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jump to last post 1-5 of 5 discussions (13 posts)

Is it Ever Acceptable to Swear, and Do People Over-React to it?

  1. VendettaVixen profile image70
    VendettaVixenposted 6 years ago

    Personally, I think it's alright every now and then.
    Example:
    *Woman catches her fingers in the car door*
    "Oh, *@#%!" This is acceptable to me. In fact, I'd find anything else odd.

    *Woman is talking on the phone in a busy shopping centre*
    "So, he said 'No, *@#% you, %*#@!' and I was like, 'Oh, you #%@*ing #*%@!'." This makes a person sound as if they have an IQ of 0.5.

    1. mischeviousme profile image59
      mischeviousmeposted 6 years agoin reply to this

      A recent medical study said that swearing can reduce the ammount of pain one has when injured.

      1. VendettaVixen profile image70
        VendettaVixenposted 6 years agoin reply to this

        I'd easily believe it. There are advantages to a good swear every once in a while.

        1. Disturbia profile image59
          Disturbiaposted 6 years agoin reply to this

          I'm with you all the way.  I agree it's OK to swear when something really bad happens or when someone is very upset or frustrated, but to drop f-bombs every other word is just offensive, rude, and vulgar.  Also, having my own business I often deal with clients who think the use of profanity will help them make their point.  Unfortunately for them, it has just the opposite effect on me, and I refuse to listen to anyone who can't make a valid argument without cussing a blue streak.

          1. annart profile image87
            annartposted 6 years agoin reply to this

            I generally agree with everyone above.  When I was a teacher I always told my pupils there were two things I did not tolerate  - being unkind and swearing.  Unless in reaction to some awful unexpected incident or injury, in my opinion swearing is an indication that the person can't think of any good vocabulary to cover the situation. It's an easy, and offensive, way of having a lazy conversation; trouble is, the swearer's viewpoint or subject of conversation is often lost as all you hear is the profanity!  I'm no prude and I can swear when the situation demands or causes it, but my friends will tell you that it must be really serious for me to utter a naughty word!  Sometimes I cheat and use a French one - it makes me feel better and not so many people will know what it means!

            1. annart profile image87
              annartposted 6 years agoin reply to this

              I also don't like it when comedians use it for almost every other word.  I don't find it funny.  Its general use seems to indicate, also, that many people these days might not even be aware what each swear word means.  They are used merely as an interjection.  I know it was ages until I found out where the word 'bloody' came from (by our lady).  That's mild these days so maybe as time goes by the worst ones become the mild ones and others take over as being bad.  Either way, we should at least be aware of what we're saying.

    2. lizzieBoo profile image65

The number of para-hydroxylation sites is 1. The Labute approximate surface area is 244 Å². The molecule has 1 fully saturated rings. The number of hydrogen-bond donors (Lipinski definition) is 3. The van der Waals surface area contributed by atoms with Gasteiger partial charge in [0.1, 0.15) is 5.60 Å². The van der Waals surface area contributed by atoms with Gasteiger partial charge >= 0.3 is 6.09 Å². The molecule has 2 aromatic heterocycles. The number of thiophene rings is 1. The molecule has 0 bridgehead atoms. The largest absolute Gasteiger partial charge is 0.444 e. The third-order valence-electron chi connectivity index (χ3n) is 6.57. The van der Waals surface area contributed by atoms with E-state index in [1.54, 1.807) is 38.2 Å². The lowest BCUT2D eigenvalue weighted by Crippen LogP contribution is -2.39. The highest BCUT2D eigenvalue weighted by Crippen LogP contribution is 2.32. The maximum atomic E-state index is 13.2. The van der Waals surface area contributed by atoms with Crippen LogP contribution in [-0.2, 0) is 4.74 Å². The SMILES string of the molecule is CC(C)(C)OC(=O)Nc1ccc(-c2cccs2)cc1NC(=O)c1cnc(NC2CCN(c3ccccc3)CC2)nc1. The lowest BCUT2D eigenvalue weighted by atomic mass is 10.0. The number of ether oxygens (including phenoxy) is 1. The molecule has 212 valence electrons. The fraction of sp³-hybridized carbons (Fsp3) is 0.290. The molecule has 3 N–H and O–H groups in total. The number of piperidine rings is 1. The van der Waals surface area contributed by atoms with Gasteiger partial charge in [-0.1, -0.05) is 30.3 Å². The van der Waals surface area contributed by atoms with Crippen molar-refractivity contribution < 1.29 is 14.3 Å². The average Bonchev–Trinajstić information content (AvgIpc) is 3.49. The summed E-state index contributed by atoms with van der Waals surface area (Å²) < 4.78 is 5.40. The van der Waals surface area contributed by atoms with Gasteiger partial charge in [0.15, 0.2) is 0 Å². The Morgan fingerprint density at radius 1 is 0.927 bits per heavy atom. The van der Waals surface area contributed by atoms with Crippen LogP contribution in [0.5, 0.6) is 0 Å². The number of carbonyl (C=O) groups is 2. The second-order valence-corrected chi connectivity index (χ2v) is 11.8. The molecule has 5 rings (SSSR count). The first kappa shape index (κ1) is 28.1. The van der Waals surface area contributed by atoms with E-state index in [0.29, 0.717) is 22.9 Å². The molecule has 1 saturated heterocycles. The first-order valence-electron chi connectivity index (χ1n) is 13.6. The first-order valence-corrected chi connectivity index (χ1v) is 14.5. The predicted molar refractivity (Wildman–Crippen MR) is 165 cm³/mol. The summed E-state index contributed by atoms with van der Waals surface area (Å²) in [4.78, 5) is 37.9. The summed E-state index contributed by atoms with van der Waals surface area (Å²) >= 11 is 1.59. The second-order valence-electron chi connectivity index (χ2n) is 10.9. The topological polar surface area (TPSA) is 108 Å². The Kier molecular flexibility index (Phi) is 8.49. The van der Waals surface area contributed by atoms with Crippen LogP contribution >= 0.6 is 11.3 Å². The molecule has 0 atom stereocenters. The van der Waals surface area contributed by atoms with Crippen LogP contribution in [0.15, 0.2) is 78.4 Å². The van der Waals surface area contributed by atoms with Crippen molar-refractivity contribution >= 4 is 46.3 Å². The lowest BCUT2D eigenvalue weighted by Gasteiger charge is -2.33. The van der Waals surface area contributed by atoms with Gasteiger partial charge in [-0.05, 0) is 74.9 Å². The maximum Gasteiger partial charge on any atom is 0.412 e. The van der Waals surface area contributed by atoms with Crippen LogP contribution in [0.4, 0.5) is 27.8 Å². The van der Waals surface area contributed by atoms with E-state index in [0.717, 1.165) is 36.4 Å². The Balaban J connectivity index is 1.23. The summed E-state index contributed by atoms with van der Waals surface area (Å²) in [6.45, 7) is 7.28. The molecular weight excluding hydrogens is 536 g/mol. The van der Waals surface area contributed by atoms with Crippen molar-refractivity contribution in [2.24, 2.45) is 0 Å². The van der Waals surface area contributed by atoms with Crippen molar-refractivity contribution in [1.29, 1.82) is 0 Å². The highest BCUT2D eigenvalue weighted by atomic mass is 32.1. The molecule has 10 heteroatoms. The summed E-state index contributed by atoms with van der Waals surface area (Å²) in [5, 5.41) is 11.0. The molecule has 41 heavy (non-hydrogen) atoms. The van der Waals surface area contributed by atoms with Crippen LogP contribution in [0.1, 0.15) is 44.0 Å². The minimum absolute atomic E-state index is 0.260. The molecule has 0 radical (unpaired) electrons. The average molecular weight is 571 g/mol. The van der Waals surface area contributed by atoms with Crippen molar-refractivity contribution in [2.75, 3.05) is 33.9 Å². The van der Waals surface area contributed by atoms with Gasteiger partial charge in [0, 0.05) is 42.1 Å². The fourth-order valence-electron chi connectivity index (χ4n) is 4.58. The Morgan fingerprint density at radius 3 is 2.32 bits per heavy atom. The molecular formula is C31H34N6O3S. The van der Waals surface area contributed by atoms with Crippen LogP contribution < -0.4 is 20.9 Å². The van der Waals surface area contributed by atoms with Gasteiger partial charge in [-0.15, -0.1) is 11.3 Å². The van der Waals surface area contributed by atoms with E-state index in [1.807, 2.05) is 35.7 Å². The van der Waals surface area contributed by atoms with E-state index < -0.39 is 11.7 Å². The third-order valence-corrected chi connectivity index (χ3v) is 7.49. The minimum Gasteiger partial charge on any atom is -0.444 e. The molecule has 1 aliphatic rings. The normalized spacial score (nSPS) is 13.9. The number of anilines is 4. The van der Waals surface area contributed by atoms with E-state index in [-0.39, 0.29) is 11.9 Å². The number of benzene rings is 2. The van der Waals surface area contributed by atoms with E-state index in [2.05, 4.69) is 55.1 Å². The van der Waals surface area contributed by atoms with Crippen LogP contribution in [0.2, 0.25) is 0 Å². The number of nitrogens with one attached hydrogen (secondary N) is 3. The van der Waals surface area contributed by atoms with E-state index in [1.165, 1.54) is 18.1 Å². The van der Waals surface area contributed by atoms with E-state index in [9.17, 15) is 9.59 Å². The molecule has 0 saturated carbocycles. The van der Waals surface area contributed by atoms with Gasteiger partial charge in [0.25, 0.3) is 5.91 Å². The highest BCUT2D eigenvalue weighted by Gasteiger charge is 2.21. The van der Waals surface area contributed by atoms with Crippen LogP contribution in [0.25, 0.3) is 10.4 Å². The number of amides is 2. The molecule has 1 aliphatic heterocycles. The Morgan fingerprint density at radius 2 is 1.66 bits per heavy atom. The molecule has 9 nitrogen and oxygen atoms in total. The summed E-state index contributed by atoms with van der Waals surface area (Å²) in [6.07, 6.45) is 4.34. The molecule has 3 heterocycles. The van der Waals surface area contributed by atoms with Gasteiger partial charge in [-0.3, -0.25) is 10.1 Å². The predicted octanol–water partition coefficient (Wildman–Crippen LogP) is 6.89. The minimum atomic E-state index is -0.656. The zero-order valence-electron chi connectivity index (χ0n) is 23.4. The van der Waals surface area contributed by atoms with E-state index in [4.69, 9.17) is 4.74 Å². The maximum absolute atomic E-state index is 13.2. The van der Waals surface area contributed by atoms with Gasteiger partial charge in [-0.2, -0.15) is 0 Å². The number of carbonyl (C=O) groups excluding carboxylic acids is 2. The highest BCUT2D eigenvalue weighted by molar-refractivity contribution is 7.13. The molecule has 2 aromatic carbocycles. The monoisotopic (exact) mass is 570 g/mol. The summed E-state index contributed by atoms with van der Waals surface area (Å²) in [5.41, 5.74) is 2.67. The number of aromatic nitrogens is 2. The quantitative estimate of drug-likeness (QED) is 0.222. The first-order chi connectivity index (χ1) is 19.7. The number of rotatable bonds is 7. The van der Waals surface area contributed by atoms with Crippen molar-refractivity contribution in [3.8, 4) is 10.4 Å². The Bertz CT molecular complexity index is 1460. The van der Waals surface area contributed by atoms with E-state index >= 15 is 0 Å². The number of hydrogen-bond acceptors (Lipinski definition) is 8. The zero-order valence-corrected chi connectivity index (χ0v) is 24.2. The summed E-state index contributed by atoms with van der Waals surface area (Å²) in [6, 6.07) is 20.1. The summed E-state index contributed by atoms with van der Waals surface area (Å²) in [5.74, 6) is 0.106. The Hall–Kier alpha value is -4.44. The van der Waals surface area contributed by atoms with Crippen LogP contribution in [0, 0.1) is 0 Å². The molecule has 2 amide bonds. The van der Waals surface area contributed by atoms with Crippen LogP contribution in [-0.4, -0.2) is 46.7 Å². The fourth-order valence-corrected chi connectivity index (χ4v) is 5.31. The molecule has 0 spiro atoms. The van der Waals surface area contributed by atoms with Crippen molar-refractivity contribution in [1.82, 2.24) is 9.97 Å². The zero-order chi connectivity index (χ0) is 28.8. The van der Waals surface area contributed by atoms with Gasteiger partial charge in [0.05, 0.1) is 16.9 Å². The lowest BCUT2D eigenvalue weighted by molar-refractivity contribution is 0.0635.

lizzieBooposted 6 years agoin reply to this

      I might occasionally say poppycock! or fiddlesticks! I once taught my 2 year old to say Bugger off! to salesmen on the phone. Might have been effective had she not pronounced it "Buggy off!"
      Still, there's always "sugar!" and "dash it all!" for when a situation really won't do. A scoundrel may be called a "dastardly fellow!" or even a "chump" but never a "bar steward" for that would not become a lady.

  2. profile image62
    SanXuaryposted 6 years ago

    Swearing is actually making a promise to do something. In most cases we are only being a liar and that is a good thing. Some how we managed to declare adjectives or things we do not discuss into the same category. We go so far that proper words are OK but others for the same thing are bad. In most cases its good taste verses bad taste and improper context to begin with. Yes someone can curse or swear if they choose the proper audience and vocabulary to get their point across.

  3. rebekahELLE profile image88
    rebekahELLEposted 6 years ago

    There are times when the only appropriate word is a four letter @#%!

    But I'm sure most of us don't want to hear your every other word rant walking through the grocery store.

  4. tobey100 profile image60
    tobey100posted 6 years ago

    Hell no!

    1. Greek One profile image78
      Greek Oneposted 6 years agoin reply to this

      f!@%!@% right!

      1. mischeviousme profile image59
        mischeviousmeposted 6 years agoin reply to this

        #@%!@#$ *&%$#@ &^%$#%@ yeah that's offensive!

  5. Insane Mundane profile image60
    Insane Mundaneposted 6 years ago

    Expletives, profanity, whatever, is generally overrated. It is all about the intentions of the verbiage, when it comes to this politically correct subject.  Saying "gosh darn" means the same as saying God Da*n and "oh fudge" as "oh fu*k," and so on.  I suppose it is improper to go around using profanity and slang at a ratio of 1:3 accepted dictionary words, but still...  You question "Is it ever acceptable to swear, and do people overly react to it?  Yes, and sometimes...  Hmm, why do I have this strange feeling I should use excessive profanity on this post and get banned, yet again?  Ha-ha!
    Anyway, holy sh*t!  Greek One still dwells in the forums...  Lookout folks, that Greek One guy has a weird fetish for Eskimo pie, from what I can remember of him...  Funny guy, though; lol!

 
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